The University Health Network in Toronto received funding from the Greenbelt Fund to investigate short and long-term opportunities to provide more local food for in-patients in their hospital network. From interviews and an advisory panel, they have identified 3 long term challenges that they would like to submit to the community for input. They have launched an idea crowdsourcing platform where you can vote on the existing ideas, or add your own ideas for review.
Do you eat food? Then you have an opinion! Join in and unleash your ideas to better connect local Ontario food to the hospitals at University Health Network. Read more…
The Project SOIL pilot at Homewood has been in the news lately, with coverage on radio and in print, including this fine article in the Guelph Mercury.
After constructing a Victorian-styled, replicable garden, Homewood is just starting to use their fresh produce in the kitchen, to great response.
“When you think about it, we have a number of rural hospitals and long-term care facilities in this province that actually have a significant amount of land as part of their property,” he said. “Certainly the ones in urban settings may have less land to work with, but in the case of Homewood, their property is 42 acres large.”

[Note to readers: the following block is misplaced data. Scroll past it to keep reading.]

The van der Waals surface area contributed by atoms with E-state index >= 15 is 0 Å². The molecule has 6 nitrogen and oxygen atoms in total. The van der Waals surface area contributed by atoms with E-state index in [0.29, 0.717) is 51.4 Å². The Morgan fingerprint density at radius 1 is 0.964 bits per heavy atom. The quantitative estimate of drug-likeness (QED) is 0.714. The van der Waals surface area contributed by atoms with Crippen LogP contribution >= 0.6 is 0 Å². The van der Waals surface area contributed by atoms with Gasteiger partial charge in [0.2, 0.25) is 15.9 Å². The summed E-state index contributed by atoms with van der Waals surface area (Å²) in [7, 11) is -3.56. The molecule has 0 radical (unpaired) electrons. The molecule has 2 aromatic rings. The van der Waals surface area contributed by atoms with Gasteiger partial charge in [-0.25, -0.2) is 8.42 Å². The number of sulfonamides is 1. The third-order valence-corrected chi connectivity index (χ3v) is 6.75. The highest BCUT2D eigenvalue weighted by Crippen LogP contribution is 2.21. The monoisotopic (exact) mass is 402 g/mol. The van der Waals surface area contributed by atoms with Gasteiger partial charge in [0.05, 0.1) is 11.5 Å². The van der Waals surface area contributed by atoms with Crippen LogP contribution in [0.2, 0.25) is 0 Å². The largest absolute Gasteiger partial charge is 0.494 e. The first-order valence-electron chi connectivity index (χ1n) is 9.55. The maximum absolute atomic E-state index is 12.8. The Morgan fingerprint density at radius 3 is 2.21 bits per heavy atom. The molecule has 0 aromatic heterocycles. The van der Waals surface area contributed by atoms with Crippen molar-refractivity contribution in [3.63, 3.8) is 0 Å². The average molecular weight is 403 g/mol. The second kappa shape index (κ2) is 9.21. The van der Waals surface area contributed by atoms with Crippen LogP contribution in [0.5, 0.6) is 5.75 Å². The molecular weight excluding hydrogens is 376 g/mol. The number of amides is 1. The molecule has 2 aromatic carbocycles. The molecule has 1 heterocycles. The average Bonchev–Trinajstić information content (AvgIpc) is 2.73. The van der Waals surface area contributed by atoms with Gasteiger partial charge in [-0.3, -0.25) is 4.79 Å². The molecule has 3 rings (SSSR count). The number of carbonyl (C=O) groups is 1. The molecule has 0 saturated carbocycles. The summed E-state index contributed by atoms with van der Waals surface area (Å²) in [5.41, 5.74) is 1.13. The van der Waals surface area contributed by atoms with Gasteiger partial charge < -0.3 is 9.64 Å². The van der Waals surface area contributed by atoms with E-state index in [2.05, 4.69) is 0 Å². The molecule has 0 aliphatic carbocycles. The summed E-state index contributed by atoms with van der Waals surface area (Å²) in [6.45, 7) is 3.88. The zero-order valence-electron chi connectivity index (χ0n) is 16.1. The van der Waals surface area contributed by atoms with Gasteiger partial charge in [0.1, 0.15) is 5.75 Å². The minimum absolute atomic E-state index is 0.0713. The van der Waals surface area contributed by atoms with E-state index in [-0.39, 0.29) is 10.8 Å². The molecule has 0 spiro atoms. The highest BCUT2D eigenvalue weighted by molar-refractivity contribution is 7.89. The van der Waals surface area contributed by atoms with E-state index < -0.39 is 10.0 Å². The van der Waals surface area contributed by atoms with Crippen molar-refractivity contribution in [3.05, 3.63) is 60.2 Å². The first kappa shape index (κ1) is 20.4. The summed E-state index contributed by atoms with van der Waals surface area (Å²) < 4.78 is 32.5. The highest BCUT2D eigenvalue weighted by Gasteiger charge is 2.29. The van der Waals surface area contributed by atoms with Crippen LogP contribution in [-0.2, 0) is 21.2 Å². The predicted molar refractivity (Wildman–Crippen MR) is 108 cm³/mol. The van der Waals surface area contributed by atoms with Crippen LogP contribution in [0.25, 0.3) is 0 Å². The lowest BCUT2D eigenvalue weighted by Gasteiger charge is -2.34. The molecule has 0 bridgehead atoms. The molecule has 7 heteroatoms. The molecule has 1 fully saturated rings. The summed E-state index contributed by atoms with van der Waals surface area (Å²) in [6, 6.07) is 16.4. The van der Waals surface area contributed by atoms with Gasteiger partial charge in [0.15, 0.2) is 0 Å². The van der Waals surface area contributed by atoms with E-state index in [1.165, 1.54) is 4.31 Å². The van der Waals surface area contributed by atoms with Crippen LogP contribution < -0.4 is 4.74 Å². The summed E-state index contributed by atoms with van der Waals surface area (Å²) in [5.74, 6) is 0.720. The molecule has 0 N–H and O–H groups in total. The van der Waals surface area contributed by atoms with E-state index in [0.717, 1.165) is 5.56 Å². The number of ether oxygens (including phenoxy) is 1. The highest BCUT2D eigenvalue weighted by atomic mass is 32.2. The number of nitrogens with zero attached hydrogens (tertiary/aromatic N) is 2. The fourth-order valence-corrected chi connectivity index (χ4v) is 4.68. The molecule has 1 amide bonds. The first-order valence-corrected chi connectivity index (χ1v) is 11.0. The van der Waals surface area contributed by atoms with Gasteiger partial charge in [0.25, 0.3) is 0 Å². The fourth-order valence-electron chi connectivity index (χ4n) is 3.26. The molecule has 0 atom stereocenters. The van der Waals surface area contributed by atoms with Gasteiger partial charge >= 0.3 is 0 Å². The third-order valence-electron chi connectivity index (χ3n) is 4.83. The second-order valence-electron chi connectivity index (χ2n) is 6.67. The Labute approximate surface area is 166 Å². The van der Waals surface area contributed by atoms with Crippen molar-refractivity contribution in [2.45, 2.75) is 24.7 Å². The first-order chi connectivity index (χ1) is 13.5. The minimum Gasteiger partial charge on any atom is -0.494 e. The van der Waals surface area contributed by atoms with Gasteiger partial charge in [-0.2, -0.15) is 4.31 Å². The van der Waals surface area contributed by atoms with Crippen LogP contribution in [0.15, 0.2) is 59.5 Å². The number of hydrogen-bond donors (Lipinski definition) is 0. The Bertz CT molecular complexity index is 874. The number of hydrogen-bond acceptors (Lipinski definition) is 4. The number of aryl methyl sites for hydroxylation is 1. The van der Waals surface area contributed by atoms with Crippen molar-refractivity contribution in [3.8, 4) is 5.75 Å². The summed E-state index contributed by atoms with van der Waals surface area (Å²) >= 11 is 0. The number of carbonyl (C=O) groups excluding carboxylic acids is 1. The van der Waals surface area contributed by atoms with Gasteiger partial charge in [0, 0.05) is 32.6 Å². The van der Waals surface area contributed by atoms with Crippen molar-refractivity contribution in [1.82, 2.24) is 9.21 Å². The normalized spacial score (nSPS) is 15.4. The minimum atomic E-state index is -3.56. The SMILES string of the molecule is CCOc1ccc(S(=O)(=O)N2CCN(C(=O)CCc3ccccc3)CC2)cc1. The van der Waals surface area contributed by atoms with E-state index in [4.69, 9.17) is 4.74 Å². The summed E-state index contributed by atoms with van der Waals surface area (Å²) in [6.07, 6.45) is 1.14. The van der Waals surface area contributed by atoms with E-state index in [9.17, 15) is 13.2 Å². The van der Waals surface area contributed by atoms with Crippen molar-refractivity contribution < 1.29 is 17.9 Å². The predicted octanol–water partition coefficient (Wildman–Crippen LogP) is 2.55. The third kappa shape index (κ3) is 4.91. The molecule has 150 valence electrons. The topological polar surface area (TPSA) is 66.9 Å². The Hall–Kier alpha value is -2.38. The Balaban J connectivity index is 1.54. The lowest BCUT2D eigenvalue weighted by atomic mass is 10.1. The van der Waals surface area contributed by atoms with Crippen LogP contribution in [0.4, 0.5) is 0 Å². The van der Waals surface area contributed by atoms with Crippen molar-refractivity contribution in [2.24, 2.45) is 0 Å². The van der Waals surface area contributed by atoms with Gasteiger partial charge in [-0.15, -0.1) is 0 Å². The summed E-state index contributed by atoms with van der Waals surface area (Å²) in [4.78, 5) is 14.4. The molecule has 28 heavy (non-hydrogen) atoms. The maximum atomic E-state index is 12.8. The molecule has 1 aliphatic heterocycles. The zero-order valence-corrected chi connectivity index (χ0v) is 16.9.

In bygone times, Homewood had a full 80-acre farm on site, situated across Delhi Street. It produced enough food to feed its patients and supply the broader community with fresh vegetables, fruit and eggs.
Last month we went to the grand opening of the Telus Corporate Community Garden, on the roof terrace at 25 York Street, the Telus Toronto head office.
The Telus Garden Rationale
“It is one of the first of its kind to involve employees of a corporation in a community garden setting. We really feel there is great value in this project to inspire other corporations to install community gardens for their employees. Like the gyms and the wellness centres now common in the corporate culture the garden is a natural extension toward living sustainably, preventative health practices and connection with community. ”
The garden, on the 5th floor patio at Telus House, has impressive views but also holds some unique challenges for the garden curator, who has to worry about not only an excess of sun -both direct and reflected off the glass building- but also the wind, which can pick up in the afternoon. Planting delicate veg at floor level will hopefully protect the plants from the buffeting.
If all goes well on the 5th floor in 2014, a much larger space on the 4th floor patio is available, and growing food on this scale could really generate some momentum in the building, and in the community.